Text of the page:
The Occupy movement, which started as a protest against Wall Street, but ballooned across the US and internationally in 2011, adopted the slogan “We are the 99%” to symbolise the struggle for a better world against the greed of “the 1%”. Some people at the time thought it was an exaggeration to talk about the 1% versus the 99%, but according to Oxfam, since 2015, that richest 1% has owned more wealth than the rest of the planet combined.
Socialist Alliance’s Dave Holmes gave this speech at a Melbourne rally in honour of Fidel Castro on December 4.
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Fidel Castro was a towering figure in world politics for almost six decades. Now, with his passing the hacks of the capitalist media have been gloating over the death of the “dictator”. Of course, he was nothing of the sort. As he truthfully told director Oliver Stone in the movie Commandante: “I am a slave to the people”. His life is a monument of conscience and loyalty to principle.
More than 500 participants gathered at the Trade Union Congress headquarters in London on November 26 for the annual Latin America Adelante conference, now in its 12th year.
With more than 70 different speakers and 30 different workshops and plenary sessions, plus the concurrent Alborada film festival, Latin America Adelante has become one of the most important and well-known gatherings of solidarity with a continent that is increasingly facing a right-wing neoliberal backlash.
As thousands joined Cuban President Raul Castro to say goodbye to his brother, Fidel, the younger brother imparted one of Fidel's dying wishes: that his image and name never adorn public places, from streets and parks to government institutions.
"Fidel was always against the cult of personality until his dying days," said Raul Castro. "He was consistent with that attitude, insisting that after his death his name and figure never be used to name plazas, avenues, streets and other public places, as well as the building of statues."
While Fidel Castro is known as a committed internationalist, supporting independence movements in Angola to South Africa, Nicaragua and even French Polynesia, less is known about his support for the Irish struggle, TeleSUR English said on December 2.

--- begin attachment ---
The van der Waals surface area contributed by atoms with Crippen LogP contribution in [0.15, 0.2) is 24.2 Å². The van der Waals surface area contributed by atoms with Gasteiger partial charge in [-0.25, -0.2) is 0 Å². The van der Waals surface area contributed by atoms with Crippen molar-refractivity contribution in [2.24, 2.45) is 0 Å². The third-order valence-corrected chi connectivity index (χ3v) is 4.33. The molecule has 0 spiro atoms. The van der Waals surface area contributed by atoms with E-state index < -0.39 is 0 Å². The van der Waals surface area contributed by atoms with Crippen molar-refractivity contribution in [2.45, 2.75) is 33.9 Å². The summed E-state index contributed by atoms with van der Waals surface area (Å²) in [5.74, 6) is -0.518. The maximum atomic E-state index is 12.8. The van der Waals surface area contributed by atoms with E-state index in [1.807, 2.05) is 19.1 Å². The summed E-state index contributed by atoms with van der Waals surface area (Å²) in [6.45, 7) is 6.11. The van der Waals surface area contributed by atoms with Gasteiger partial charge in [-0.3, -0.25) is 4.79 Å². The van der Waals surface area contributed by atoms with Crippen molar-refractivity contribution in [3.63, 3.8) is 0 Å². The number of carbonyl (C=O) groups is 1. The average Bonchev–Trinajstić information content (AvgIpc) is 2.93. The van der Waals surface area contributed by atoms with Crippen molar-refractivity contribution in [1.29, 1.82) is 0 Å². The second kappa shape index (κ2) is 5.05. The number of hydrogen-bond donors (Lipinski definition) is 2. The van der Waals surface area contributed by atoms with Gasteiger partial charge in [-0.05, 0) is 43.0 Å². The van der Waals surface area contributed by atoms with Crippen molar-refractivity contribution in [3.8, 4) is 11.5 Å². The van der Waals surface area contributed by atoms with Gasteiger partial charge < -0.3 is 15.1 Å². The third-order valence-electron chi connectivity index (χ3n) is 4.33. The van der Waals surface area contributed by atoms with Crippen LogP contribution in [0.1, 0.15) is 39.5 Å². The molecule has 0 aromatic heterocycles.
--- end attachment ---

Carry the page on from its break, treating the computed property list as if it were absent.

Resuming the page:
But in 1981, when Irish Republican prisoners were in the midst of a historic hunger strike against the British state, it was Fidel who once again sided with the oppressed.
For years, those who had hoped and prayed for his death were repeatedly disappointed by a photo, a news clip or a commentary in that unmistakable style.
The rumours always proved unfounded. Fidel Castro, who had dodged some 600 attempts on his life orchestrated by the CIA, was very much alive and making the most of his twilight years.
There were no rumours this time. His brother Raul, voice quavering with emotion, read out a brief statement on TV and a sombre stillness descended on the Cuban archipelago.
The spectrum of Palestinian groups have expressed gratitude to late Cuban revolutionary Fidel Castro as a friend of Palestine’s struggle for liberation, TeleSUR English said on November 27.
Black Lives Matter, the US anti-police brutality group formed to oppose racist police killings, mourned the death of former Cuban president and revolutionary leader Fidel Castro in a statement reflecting on his life. In it, the group discussed the lessons it has learned from his struggle against racism and imperialism.
Kurdistan Workers Party (PKK) Executive Committee Member Duran Kalkan paid tribute to Fidel Castro and the Cuban revolution at the PKK’s 38th anniversary celebrations in Medya Defence Zones, Firat News Agency reported on November 28.
Late Cuban revolutionary Fidel Castro long warned that capitalism was threatening to destroy human civilisation through ecological destruction, with the poor of the global South its first victims.